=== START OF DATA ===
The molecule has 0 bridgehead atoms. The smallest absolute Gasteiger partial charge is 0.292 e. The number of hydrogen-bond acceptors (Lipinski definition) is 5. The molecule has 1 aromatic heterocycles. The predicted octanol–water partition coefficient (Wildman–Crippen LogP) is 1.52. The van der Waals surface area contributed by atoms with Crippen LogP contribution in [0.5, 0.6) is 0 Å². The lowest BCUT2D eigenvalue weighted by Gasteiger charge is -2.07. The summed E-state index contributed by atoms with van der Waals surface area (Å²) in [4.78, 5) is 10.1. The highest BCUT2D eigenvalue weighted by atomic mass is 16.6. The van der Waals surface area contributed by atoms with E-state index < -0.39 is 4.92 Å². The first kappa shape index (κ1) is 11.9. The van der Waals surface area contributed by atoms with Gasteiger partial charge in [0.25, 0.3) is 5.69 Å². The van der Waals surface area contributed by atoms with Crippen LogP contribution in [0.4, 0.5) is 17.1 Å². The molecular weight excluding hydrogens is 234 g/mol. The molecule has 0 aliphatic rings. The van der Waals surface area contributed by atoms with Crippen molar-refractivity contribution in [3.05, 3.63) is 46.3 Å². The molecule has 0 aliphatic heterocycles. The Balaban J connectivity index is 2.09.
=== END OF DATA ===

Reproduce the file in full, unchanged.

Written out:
The molecule has 0 bridgehead atoms. The smallest absolute Gasteiger partial charge is 0.292 e. The number of hydrogen-bond acceptors (Lipinski definition) is 5. The molecule has 1 aromatic heterocycles. The predicted octanol–water partition coefficient (Wildman–Crippen LogP) is 1.52. The van der Waals surface area contributed by atoms with Crippen LogP contribution in [0.5, 0.6) is 0 Å². The lowest BCUT2D eigenvalue weighted by Gasteiger charge is -2.07. The summed E-state index contributed by atoms with van der Waals surface area (Å²) in [4.78, 5) is 10.1. The highest BCUT2D eigenvalue weighted by atomic mass is 16.6. The van der Waals surface area contributed by atoms with E-state index < -0.39 is 4.92 Å². The first kappa shape index (κ1) is 11.9. The van der Waals surface area contributed by atoms with Gasteiger partial charge in [0.25, 0.3) is 5.69 Å². The van der Waals surface area contributed by atoms with Crippen LogP contribution in [0.4, 0.5) is 17.1 Å². The molecular weight excluding hydrogens is 234 g/mol. The molecule has 0 aliphatic rings. The van der Waals surface area contributed by atoms with Crippen molar-refractivity contribution in [3.05, 3.63) is 46.3 Å². The molecule has 0 aliphatic heterocycles. The Balaban J connectivity index is 2.09.